In the opening years of the eighteenth century, one of the most enlightened minds in all England set itself to find a better system by which to organize commonplace books. In 1706, John Locke published A New Method of Making Common-place-books, in which he outlined a new and effective system by which to arrange and organize the contents of commonplace books so that any entry could be found quickly and easily. With a reliable indexing system, during the eighteenth century, the use of commonplace books began to expand beyond the academic community to many educated and literate people. These books were still used to record passages from published books and magazines which were of special significance to the book’s owner. Therefore, commonplace books still served the purpose of artificial memory, but at this time they acquired a wider purpose. It was believed that the use of Locke’s indexing system in their commonplace books would also help people to more clearly order their minds and therefore would enable them to become better people. And, by the second half of the eighteenth century, conversation was becoming a very important social skill. Many people used their commonplace books to record passages from books and magazines, as well as their own thoughts and ideas, which they believed would help them to expand their knowledge and enhance their conversational skills.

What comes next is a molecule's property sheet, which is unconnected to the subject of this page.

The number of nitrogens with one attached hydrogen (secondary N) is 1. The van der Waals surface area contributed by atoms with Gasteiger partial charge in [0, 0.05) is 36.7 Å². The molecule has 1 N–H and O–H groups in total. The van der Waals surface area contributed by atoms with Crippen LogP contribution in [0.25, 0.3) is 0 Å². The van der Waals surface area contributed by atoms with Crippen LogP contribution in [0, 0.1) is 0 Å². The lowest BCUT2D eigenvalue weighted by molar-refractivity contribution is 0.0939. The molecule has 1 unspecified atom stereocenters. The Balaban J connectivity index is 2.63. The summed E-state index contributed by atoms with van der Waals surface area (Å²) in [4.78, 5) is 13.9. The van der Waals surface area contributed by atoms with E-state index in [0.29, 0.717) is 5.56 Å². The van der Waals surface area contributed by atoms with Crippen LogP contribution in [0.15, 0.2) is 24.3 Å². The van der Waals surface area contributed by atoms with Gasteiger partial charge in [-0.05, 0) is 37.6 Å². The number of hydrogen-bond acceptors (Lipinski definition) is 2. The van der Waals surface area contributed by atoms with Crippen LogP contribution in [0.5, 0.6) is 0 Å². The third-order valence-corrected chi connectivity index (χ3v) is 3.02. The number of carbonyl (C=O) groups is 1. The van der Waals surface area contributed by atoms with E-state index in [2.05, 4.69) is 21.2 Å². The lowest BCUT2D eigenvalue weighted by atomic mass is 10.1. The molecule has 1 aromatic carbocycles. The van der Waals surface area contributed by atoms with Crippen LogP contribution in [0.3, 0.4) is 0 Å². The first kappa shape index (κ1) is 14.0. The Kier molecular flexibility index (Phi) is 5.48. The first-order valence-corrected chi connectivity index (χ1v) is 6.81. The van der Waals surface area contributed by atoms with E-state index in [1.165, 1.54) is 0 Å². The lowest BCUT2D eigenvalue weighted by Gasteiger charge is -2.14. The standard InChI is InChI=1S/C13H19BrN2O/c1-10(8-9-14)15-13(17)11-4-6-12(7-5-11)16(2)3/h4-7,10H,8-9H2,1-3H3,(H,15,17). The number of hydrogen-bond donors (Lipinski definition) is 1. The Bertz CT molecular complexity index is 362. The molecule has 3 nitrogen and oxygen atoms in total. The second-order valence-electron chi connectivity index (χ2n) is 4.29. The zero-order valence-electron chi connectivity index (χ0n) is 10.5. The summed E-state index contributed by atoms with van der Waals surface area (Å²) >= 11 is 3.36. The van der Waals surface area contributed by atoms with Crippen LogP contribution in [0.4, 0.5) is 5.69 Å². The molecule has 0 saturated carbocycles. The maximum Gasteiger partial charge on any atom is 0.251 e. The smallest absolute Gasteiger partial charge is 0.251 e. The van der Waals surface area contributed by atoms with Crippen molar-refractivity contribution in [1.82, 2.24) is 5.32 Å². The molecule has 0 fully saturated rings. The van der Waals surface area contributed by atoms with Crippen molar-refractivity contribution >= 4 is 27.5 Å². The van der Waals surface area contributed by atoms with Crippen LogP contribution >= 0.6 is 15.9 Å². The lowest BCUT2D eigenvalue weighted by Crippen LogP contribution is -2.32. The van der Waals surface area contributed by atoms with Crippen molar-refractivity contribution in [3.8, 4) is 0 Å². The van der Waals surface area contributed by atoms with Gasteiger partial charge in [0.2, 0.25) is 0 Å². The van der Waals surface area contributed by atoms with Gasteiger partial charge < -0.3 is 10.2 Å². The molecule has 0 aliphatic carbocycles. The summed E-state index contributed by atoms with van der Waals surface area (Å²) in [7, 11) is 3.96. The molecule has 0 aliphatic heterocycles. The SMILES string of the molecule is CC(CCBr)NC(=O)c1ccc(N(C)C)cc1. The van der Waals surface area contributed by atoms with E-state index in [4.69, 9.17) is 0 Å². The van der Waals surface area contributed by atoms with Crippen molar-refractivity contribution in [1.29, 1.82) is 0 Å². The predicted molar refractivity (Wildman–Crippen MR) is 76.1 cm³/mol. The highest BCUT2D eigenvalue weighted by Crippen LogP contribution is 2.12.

Though a few scholarly women had kept commonplace books throughout the eighteenth century, by the end of the century, many more women had taken up the practice. But the majority of these women took a more practical attitude toward their commonplace books. They focused less on topics such as rhetoric, philosophy, history or politics than they did on entries which included poetry, Biblical passages, medical remedies, proverbs or gardening advice. Most women who kept commonplace books made it a point to write in their very best penmanship. Quite a number of men wrote in a neat hand as well, but women seemed to take the appearance of their commonplace books just as seriously as they did the contents of their books. In the latter decades of the eighteenth century, both drawing and watercolor painting were becoming popular hobbies among the upper and middle classes. And it was at about this same time that drawings, some of them colored with watercolors, began to appear more and more frequently in the pages of commonplace books.